(Image credit: Leon Hurley)

By the end of Friday we've got a firm plan. The original idea of telling a specific story through pictures has been cut back to basic life beats – birth, school, college, marriage, children, etc. – replacing the need for 80 odd bespoke images, with 14 fairly generic stock photos. It's a pretty accurate representation of game development overall – an initial pitch in meeting one might be 'riding a flaming dream unicorn firing lasers from its horn', but by meeting seven the plan is to make the player walk places and occasionally mention a horse in conversation. At least that way you'll only miss the original release date by a month.

(Image credit: Leon Hurley)

Saturday starts with a clear focus. Dan continues to code the interactions and network between pictures using block art while I finalise the images. The idea we've ended up on is a system of blurring that makes it hard to see what more distant pictures are in the tree, and therefore harder to match an object to it. By matching images, you'll see the blur level reduce, making things easier but at the same time the branches themselves degrade with each move. The idea is that it adds pressure to the challenge while mirroring the progressive nature of Alzheimer's. 

(Image credit: Leon Hurley)

Using stock images for the main story beats is another time-saver. I had, in the mad reckless youth of 'yesterday', planned to draw all the images myself. Telling the story of a specific character with Alzheimer's over their lifetime. But I quickly realised that it was a couple of week's work, not days. So I found royalty-free photos and ran them through an oil painting filter to homogenise them and make them more coherent - limiting the work to drawing individual items from each shot to match up. 

(Image credit: Leon Hurley)

Going gold

While I've been doing that, Dan has coded up the network of interlinked squares you can drop items on that basically make the whole game. While he refines it, I finish all the art and feed it through so he can start to assemble the full network of memories. Much of Saturday is then spent refining the gameplay balance. How much blur should the images start with? How quickly should it decrease as you solve puzzles, what rate should the branches degrade? After Friday’s ‘Alpha’ stage (basically meaning we hadn’t finalised all the features) we are now very firmly in ‘Beta’, which means we’ve added in everything we want it to do, it just need to be tested loads to make sure it works as well as we can make it. The plan is to err on the side of easy so that the judges can see everything (which often happens in real life public demos for real games). The rest of Saturday for me is spent writing music and drawing objects and a tree for the main image that will house the memories, while Dan refines and tests the code as we both test and tweak.   

(Image credit: Leon Hurley)

Sunday is all about polish. I think the initial planning, and going for a manageable scale has paid off. Everything's in place and we're just fine tuning things like music and sound levels, balance, difficulty and art. The weirdest part of the day is presenting the final game, now simply called 'Branches', to the judges. Suddenly I'm the other side of the journalist line, answering questions not asking them, and distilling the project into catchy buzzwords and sales pitch sentences. By the third presentation, I've boiled it down to a tight pater (I think) that hits all the points we want to cover: blah blah, recovering memories, dum de dum, degrading pathways mirroring the real life progress of the disease, yadda yadda, complete the game to find the person suffering from the disease, etc, etc. Having seen plenty of video game presentations in the past, sometimes repeatedly over various events, it’s interesting to see how the dialogue evolves over time from this side. By the sixth presentation I can roll off the whole spiel like a finely rehearsed play.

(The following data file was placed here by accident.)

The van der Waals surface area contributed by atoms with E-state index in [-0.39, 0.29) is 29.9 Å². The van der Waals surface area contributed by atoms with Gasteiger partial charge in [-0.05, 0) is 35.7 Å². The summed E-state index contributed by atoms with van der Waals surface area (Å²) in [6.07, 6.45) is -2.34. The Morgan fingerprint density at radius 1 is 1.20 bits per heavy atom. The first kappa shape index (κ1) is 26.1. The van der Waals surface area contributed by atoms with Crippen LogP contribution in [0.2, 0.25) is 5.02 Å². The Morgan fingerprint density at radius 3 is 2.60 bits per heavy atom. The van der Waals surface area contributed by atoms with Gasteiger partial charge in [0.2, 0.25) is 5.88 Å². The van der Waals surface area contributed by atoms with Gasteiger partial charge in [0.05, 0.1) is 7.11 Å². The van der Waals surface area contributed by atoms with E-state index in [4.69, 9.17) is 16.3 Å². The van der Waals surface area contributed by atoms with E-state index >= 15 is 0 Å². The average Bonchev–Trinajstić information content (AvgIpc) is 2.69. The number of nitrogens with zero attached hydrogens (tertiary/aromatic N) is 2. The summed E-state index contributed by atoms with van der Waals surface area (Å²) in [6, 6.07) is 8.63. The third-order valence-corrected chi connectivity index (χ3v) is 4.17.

Then there's nothing to do but wait. At which point all the competitors wander around looking each other's games until it's time for the results. We… didn't win but it was close. Apparently we were second, with one vote in it. The judges wanted to give two first places, but there were only enough trophies for one team. Ah well, it was still and amazing experience: a weird rush of a weekend, creating a game though doubts and second guesses felt oddly triumphant by the end. The main takeaway overall has been how important fixing a clear idea and scope at the start was. For all the love of clever mechanics, visuals, and high brow writing, the most important part of the whole deal has been the far less sexy element of project management. The original ideas myself and Dan worked up weren't impossible – they were just impossible in the time we were allocated. By stripping some of the fluff and width back to core ideas, we made a playable concept that demonstrated what was possible from the original idea. That's the same whether it's a two person indie game, or a multi-studio triple 'A' mainstream giant - you rarely get the game a studio wanted to make, you get the game they could make in the time available. And if you want to see what myself and Dan could make, in  weekend, you can check it out here.